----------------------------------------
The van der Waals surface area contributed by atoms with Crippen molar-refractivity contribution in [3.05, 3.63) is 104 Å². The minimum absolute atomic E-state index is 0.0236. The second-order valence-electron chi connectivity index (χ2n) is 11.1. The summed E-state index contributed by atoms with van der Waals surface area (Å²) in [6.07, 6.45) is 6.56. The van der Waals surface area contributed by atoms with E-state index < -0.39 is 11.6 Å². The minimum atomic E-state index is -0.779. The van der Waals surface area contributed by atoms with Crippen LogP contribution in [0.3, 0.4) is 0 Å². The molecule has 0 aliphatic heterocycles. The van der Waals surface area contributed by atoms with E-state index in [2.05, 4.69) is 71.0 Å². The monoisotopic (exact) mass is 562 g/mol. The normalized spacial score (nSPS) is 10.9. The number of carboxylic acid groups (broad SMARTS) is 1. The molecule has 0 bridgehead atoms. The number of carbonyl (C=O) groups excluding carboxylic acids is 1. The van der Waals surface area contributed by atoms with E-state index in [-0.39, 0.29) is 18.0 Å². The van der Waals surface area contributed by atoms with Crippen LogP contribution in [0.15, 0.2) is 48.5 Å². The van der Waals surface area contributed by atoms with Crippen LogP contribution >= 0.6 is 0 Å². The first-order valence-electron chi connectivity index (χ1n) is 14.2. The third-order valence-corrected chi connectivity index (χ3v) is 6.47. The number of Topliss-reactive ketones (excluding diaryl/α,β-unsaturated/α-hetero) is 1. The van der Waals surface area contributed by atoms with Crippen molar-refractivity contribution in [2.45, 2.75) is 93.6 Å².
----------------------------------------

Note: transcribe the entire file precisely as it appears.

The van der Waals surface area contributed by atoms with Crippen molar-refractivity contribution in [3.05, 3.63) is 104 Å². The minimum absolute atomic E-state index is 0.0236. The second-order valence-electron chi connectivity index (χ2n) is 11.1. The summed E-state index contributed by atoms with van der Waals surface area (Å²) in [6.07, 6.45) is 6.56. The van der Waals surface area contributed by atoms with E-state index < -0.39 is 11.6 Å². The minimum atomic E-state index is -0.779. The van der Waals surface area contributed by atoms with Crippen LogP contribution in [0.3, 0.4) is 0 Å². The molecule has 0 aliphatic heterocycles. The van der Waals surface area contributed by atoms with E-state index in [2.05, 4.69) is 71.0 Å². The monoisotopic (exact) mass is 562 g/mol. The normalized spacial score (nSPS) is 10.9. The number of carboxylic acid groups (broad SMARTS) is 1. The molecule has 0 bridgehead atoms. The number of carbonyl (C=O) groups excluding carboxylic acids is 1. The van der Waals surface area contributed by atoms with E-state index in [-0.39, 0.29) is 18.0 Å². The van der Waals surface area contributed by atoms with Crippen LogP contribution in [0.15, 0.2) is 48.5 Å². The van der Waals surface area contributed by atoms with Crippen LogP contribution >= 0.6 is 0 Å². The first-order valence-electron chi connectivity index (χ1n) is 14.2. The third-order valence-corrected chi connectivity index (χ3v) is 6.47. The number of Topliss-reactive ketones (excluding diaryl/α,β-unsaturated/α-hetero) is 1. The van der Waals surface area contributed by atoms with Crippen molar-refractivity contribution in [2.45, 2.75) is 93.6 Å².